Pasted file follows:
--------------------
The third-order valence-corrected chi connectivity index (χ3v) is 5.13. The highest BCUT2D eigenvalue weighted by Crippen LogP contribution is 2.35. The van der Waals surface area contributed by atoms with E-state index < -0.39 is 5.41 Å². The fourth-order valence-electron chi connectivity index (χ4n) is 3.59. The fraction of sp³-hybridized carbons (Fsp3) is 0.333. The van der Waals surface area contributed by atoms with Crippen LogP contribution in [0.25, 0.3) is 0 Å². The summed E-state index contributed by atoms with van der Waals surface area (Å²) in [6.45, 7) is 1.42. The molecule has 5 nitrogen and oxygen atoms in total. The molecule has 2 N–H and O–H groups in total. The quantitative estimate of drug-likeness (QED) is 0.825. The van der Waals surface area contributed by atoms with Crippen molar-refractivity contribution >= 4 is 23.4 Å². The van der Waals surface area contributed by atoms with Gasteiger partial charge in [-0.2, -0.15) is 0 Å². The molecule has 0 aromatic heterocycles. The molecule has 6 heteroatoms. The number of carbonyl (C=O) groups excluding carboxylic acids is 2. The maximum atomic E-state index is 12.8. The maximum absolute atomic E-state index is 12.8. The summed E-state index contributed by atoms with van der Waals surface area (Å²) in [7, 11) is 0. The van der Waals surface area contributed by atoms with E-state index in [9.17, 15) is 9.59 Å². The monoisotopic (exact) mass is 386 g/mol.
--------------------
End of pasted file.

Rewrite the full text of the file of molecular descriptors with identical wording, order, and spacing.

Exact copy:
The third-order valence-corrected chi connectivity index (χ3v) is 5.13. The highest BCUT2D eigenvalue weighted by Crippen LogP contribution is 2.35. The van der Waals surface area contributed by atoms with E-state index < -0.39 is 5.41 Å². The fourth-order valence-electron chi connectivity index (χ4n) is 3.59. The fraction of sp³-hybridized carbons (Fsp3) is 0.333. The van der Waals surface area contributed by atoms with Crippen LogP contribution in [0.25, 0.3) is 0 Å². The summed E-state index contributed by atoms with van der Waals surface area (Å²) in [6.45, 7) is 1.42. The molecule has 5 nitrogen and oxygen atoms in total. The molecule has 2 N–H and O–H groups in total. The quantitative estimate of drug-likeness (QED) is 0.825. The van der Waals surface area contributed by atoms with Crippen molar-refractivity contribution >= 4 is 23.4 Å². The van der Waals surface area contributed by atoms with Gasteiger partial charge in [-0.2, -0.15) is 0 Å². The molecule has 0 aromatic heterocycles. The molecule has 6 heteroatoms. The number of carbonyl (C=O) groups excluding carboxylic acids is 2. The maximum atomic E-state index is 12.8. The maximum absolute atomic E-state index is 12.8. The summed E-state index contributed by atoms with van der Waals surface area (Å²) in [7, 11) is 0. The van der Waals surface area contributed by atoms with E-state index in [9.17, 15) is 9.59 Å². The monoisotopic (exact) mass is 386 g/mol.